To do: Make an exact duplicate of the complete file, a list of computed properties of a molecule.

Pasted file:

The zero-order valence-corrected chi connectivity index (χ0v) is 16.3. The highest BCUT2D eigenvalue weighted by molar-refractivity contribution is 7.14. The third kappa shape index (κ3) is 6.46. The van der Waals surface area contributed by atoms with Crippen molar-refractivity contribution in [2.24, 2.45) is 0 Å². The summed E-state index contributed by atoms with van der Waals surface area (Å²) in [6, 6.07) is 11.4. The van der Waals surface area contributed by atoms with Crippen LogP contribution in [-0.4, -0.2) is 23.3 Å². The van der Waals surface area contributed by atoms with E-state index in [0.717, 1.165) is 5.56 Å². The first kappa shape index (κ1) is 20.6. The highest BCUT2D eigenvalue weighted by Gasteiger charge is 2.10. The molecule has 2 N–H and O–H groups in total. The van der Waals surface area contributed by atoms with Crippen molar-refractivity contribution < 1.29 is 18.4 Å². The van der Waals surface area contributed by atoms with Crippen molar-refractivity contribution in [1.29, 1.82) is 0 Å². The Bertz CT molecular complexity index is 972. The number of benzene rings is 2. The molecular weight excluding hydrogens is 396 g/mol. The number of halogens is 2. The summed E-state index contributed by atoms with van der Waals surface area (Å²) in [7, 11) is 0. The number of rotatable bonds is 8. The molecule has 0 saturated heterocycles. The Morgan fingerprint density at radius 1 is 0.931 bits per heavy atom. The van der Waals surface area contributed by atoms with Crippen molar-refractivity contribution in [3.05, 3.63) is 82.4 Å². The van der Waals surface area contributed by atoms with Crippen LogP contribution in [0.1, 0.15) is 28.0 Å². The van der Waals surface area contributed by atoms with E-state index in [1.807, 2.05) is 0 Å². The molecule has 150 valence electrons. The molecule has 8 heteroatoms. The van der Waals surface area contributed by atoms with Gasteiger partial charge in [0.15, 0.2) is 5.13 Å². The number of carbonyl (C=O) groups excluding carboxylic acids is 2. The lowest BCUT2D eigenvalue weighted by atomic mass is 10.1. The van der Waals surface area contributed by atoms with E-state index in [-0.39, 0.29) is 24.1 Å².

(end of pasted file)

The zero-order valence-corrected chi connectivity index (χ0v) is 16.3. The highest BCUT2D eigenvalue weighted by molar-refractivity contribution is 7.14. The third kappa shape index (κ3) is 6.46. The van der Waals surface area contributed by atoms with Crippen molar-refractivity contribution in [2.24, 2.45) is 0 Å². The summed E-state index contributed by atoms with van der Waals surface area (Å²) in [6, 6.07) is 11.4. The van der Waals surface area contributed by atoms with Crippen LogP contribution in [-0.4, -0.2) is 23.3 Å². The van der Waals surface area contributed by atoms with E-state index in [0.717, 1.165) is 5.56 Å². The first kappa shape index (κ1) is 20.6. The highest BCUT2D eigenvalue weighted by Gasteiger charge is 2.10. The molecule has 2 N–H and O–H groups in total. The van der Waals surface area contributed by atoms with Crippen molar-refractivity contribution < 1.29 is 18.4 Å². The van der Waals surface area contributed by atoms with Crippen molar-refractivity contribution in [1.29, 1.82) is 0 Å². The Bertz CT molecular complexity index is 972. The number of benzene rings is 2. The molecular weight excluding hydrogens is 396 g/mol. The number of halogens is 2. The summed E-state index contributed by atoms with van der Waals surface area (Å²) in [7, 11) is 0. The number of rotatable bonds is 8. The molecule has 0 saturated heterocycles. The Morgan fingerprint density at radius 1 is 0.931 bits per heavy atom. The van der Waals surface area contributed by atoms with Crippen molar-refractivity contribution in [3.05, 3.63) is 82.4 Å². The van der Waals surface area contributed by atoms with Crippen LogP contribution in [0.1, 0.15) is 28.0 Å². The van der Waals surface area contributed by atoms with E-state index in [1.807, 2.05) is 0 Å². The molecule has 150 valence electrons. The molecule has 8 heteroatoms. The van der Waals surface area contributed by atoms with Gasteiger partial charge in [0.15, 0.2) is 5.13 Å². The number of carbonyl (C=O) groups excluding carboxylic acids is 2. The lowest BCUT2D eigenvalue weighted by atomic mass is 10.1. The van der Waals surface area contributed by atoms with E-state index in [-0.39, 0.29) is 24.1 Å².